The Planning Authority has approved the government’s plans for a new regional health hub in Paola, catering for nearly a third of the Maltese population.
The development will see the demolition of the existing boċċi club and public garden on Triq il-Wied, and the construction of a new six-storey medical facility with operating theatres, consultation and treatment rooms, a pharmacy and physiotherapy clinic, among others.
Parts of the adjacent Pace Grasso football ground, which has been in a derelict state for years, will be converted into temporary parking spaces. Permanent parking will be added once development of the surrounding areas, designated in the local plan for a community centre, is complete.
The main building will have seven above-ground levels and a basement, while the whole project will cover around 22,000 square metres, including the temporary car park.
The project, approved by the PA board yesterday, is expected to cost more than €39 million, €33 million of which is EU-funded, and is part of the government’s aim of strengthening primary health care and community-based services, relieving the overload at Mater Dei Hospital.
Health Minister Chris Fearne yesterday welcomed the decision as “another milestone in primary healthcare in Malta”.
The new regional health hub will provide a ‘one-stop-shop’ for patients in the south of the island, with all primary health facilities under one roof. The regional hubs will also serve a cluster of satellite health clinics within the region.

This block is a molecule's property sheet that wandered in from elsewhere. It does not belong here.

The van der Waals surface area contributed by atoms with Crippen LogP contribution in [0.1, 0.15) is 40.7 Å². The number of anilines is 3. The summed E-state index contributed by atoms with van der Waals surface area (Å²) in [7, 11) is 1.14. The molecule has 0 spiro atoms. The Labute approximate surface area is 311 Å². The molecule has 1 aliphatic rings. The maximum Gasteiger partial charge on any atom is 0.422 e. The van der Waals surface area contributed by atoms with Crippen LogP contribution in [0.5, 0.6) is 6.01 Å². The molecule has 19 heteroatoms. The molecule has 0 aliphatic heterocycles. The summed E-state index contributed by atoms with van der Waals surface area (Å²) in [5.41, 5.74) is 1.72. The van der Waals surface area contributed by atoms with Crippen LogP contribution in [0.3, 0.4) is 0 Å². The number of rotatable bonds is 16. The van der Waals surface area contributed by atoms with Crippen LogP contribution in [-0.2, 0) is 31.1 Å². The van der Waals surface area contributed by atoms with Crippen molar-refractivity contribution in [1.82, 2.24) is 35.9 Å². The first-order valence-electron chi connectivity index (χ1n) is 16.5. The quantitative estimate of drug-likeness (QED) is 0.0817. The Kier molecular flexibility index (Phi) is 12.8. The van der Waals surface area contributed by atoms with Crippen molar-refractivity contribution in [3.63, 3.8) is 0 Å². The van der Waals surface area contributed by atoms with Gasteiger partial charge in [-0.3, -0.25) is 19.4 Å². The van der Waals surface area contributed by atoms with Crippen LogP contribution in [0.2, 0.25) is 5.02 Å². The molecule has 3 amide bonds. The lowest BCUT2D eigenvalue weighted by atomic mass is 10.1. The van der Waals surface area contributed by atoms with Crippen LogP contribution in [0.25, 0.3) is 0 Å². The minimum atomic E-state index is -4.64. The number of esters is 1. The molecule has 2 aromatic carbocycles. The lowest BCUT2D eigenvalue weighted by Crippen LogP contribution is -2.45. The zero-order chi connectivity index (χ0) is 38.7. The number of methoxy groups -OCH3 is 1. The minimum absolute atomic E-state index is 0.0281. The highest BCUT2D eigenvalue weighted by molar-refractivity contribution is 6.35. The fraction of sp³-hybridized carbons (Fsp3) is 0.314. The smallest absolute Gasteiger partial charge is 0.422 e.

People living in the current Paola health centre catchment area will be able to access all services provided at the new hub, while those in the Cospicua health centre and the Kirkop health centre catchment areas will be able to access speciality services, including ophthalmic, dementia, minor-ops, X-ray, ultrasound, bone densitometry, echocardiography, lifestyle, sexual health, dental and ambulance services.
The Paola health centre catchment area includes Paola, Tarxien, Santa Lucia, Birżebbuġa, Żejtun, Marsaxlokk, Żabbar, Marsascala, Xgħajra, Fgura, Gudja, Għaxaq, Bengħajsa, Ħal-Far and Kalafrana, with a total population catchment of nearly 130,000.
The government has said it expects around 600,000 patient contacts at the health hub every year in 2020.
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